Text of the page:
Peer influences on gender differences in educational aspiration and attainment

Richard Fabes, Sarah Hayford, Erin Pahlke, Carlos Santos, Kristina Zosuls, Carol Martin, Laura Hanish

Research output: Chapter in Book/Report/Conference proceedingChapter

8 Scopus citations


Abstract A considerable amount of research has documented that the career and academic aspirations and choices of children and adolescents are gender-typed. In general, boys and girls have different career aspirations and career choices, although girls are more flexible in their choices. The purpose of our chapter is to highlight a relatively under-represented source of influence on the development of gendered career aspirations and attainment: the role of peers and peer-related processes. In this chapter, we begin with an overview of key gender gaps in educational-related behaviors, attitudes, and goals. We then discuss some of the literature and guiding theory on peer influences that contribute to educational aspirations and achievement and how this body of research has often overlooked gender differences. We also present new evidence from preschool and elementary school children that identifies some of the gender-based influences peers have on educational and occupational achievement, interests, and attainment. We argue that the gender-segregated nature of children’s peer interactions that develops across childhood and adolescence sets the stage for many of the gender differences in attitudes, beliefs, motivations, and behaviors that contribute to gender differences in aspirations and choices.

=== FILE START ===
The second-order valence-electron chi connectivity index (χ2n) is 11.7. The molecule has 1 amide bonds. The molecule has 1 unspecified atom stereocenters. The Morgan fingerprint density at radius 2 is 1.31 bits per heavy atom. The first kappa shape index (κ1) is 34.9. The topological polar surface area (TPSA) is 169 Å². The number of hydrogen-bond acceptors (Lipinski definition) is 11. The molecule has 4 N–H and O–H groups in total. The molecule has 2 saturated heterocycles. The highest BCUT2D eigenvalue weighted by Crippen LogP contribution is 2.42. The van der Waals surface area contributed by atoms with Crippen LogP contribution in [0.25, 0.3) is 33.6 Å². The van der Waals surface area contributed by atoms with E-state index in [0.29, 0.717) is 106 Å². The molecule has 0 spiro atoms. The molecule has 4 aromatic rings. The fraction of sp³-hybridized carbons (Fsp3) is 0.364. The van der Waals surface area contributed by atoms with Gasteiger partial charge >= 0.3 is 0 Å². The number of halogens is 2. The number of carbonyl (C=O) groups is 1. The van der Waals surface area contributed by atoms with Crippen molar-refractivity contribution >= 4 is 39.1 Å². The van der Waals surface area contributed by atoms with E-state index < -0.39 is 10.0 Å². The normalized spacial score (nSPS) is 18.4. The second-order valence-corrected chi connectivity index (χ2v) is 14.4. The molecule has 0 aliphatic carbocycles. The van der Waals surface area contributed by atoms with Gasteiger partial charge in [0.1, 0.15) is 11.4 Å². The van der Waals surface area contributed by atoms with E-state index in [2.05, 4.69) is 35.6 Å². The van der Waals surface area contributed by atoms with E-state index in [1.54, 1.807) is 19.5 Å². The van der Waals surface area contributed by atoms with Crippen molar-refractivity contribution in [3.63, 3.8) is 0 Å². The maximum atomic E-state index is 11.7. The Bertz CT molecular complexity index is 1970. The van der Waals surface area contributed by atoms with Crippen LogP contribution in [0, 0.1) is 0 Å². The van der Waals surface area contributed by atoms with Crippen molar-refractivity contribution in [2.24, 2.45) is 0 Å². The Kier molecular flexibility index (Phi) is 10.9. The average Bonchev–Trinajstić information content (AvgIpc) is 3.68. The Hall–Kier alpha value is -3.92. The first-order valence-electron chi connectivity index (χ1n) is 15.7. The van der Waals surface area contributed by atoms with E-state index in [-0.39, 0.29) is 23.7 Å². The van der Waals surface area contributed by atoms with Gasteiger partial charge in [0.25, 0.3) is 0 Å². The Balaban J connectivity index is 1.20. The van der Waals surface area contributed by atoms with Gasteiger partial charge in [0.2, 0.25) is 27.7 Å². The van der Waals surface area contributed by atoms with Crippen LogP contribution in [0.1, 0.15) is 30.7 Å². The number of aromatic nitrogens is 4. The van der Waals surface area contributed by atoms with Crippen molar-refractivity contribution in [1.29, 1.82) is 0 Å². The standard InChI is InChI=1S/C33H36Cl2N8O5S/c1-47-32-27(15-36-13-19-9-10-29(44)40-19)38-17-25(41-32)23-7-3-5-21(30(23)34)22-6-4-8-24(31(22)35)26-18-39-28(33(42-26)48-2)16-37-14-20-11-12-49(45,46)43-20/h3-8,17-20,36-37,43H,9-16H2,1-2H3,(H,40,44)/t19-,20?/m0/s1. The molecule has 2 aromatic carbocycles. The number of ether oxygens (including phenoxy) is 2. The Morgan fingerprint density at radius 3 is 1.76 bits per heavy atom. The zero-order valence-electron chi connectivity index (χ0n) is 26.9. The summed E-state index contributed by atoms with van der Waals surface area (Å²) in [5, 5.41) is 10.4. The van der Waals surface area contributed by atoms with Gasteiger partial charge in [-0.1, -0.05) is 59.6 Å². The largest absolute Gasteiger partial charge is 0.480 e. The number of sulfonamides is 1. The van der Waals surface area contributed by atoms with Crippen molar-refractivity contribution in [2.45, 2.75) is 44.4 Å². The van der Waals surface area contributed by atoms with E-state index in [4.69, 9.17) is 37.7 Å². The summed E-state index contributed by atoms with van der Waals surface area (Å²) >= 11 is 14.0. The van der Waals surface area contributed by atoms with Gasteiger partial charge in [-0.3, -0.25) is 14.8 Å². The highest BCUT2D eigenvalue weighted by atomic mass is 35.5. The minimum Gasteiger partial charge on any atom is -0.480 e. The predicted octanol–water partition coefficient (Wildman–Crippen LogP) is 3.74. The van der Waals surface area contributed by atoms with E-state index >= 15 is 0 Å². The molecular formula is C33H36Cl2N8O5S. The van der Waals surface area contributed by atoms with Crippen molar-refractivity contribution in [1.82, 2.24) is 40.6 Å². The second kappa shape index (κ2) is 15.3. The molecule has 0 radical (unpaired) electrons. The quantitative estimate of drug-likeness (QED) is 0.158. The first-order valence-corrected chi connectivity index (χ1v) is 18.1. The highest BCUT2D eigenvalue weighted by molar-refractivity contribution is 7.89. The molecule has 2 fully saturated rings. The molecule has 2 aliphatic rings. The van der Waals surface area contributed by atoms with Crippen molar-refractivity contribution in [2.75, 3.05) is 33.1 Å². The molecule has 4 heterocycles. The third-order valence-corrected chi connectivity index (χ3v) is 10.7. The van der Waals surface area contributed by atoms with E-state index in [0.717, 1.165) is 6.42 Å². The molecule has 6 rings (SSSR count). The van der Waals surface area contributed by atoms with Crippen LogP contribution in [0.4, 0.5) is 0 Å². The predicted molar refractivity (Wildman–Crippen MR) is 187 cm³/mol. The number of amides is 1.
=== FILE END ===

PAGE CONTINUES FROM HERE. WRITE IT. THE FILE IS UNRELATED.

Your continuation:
Original languageEnglish (US)
Title of host publicationGender Differences in Aspirations and Attainment
Subtitle of host publicationA Life Course Perspective
PublisherCambridge University Press
Number of pages24
ISBN (Electronic)9781139128933
ISBN (Print)9781107021723
StatePublished - Jan 1 2014

ASJC Scopus subject areas

  • General Psychology


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